Shekalim, Chapter Two, Mishnah Three
This mishnah discusses various scenarios in which a person set aside some money to use for his shekel or for another sacrifice and after he counted up the money he had set aside there was a surplus. The question is whether or not the surplus money is sacred and therefore must be used for a free-will offering.
1) One who gathered some coins and said: Behold, these are for my shekel.
a) Bet Shammai say: the surplus [is used to purchase] freewill-offerings.
b) But Bet Hillel say: the surplus is non-sacral property.
2) [If he said:] From them I shall bring my shekel, they agree that the surplus is non-sacral property.
3) [If he said]: These [coins] are for a sin-offering, they agree that the surplus [goes to the chests of] freewill-offerings.
4) [If he said]: From these I shall bring a sin-offering, they agree that the surplus is non-sacral property.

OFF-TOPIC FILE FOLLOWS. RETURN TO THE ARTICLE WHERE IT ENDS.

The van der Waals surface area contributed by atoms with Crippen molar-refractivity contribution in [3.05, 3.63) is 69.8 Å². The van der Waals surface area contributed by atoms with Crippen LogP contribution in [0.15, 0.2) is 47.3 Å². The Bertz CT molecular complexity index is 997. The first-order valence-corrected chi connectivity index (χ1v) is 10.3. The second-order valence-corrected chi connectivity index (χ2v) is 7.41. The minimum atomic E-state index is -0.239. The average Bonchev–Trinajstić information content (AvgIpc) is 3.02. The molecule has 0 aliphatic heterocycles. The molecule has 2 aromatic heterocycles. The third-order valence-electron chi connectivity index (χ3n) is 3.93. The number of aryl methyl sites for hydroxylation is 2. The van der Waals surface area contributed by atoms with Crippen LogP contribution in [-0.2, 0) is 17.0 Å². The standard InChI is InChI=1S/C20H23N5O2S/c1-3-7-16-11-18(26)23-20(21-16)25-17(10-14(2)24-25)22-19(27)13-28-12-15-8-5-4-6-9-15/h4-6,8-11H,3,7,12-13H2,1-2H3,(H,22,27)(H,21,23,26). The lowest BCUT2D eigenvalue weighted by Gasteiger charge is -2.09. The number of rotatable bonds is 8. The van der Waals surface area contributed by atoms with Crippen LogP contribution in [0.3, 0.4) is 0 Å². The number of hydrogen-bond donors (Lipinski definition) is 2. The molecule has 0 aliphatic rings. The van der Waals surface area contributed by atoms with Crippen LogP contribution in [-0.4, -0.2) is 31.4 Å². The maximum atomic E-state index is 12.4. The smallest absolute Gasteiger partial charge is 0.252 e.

Section one: The person gathered some coins together and declared that he would use them to bring his shekel. It turned out that there was more than a shekels worth of coins there. Bet Shammai say that since they had been set aside to give to the Temple, they are sacred and therefore they must be used to purchase free-will offerings. Bet Hillel, on the other hand, hold that the surplus is not sacred because when he collected the money his intention was that only a shekels worth of the coins should be given to the Temple.
Section two: In this case, instead of saying These are for my shekel he says From them I shall bring my shekel. It is clear that his intention is to use only whatever adds up to a shekel and therefore Bet Shammai agree that the surplus is not sacred.
Section three: In this case Bet Hillel agree with Bet Shammai that the surplus is sacred. Tomorrows mishnah will explain the difference between shekels and sin-offerings such that Bet Hillel agrees in the case of the latter.
Section four: This is the same rule as in section twoas long as he says From these I will bring . the surplus is not sacred.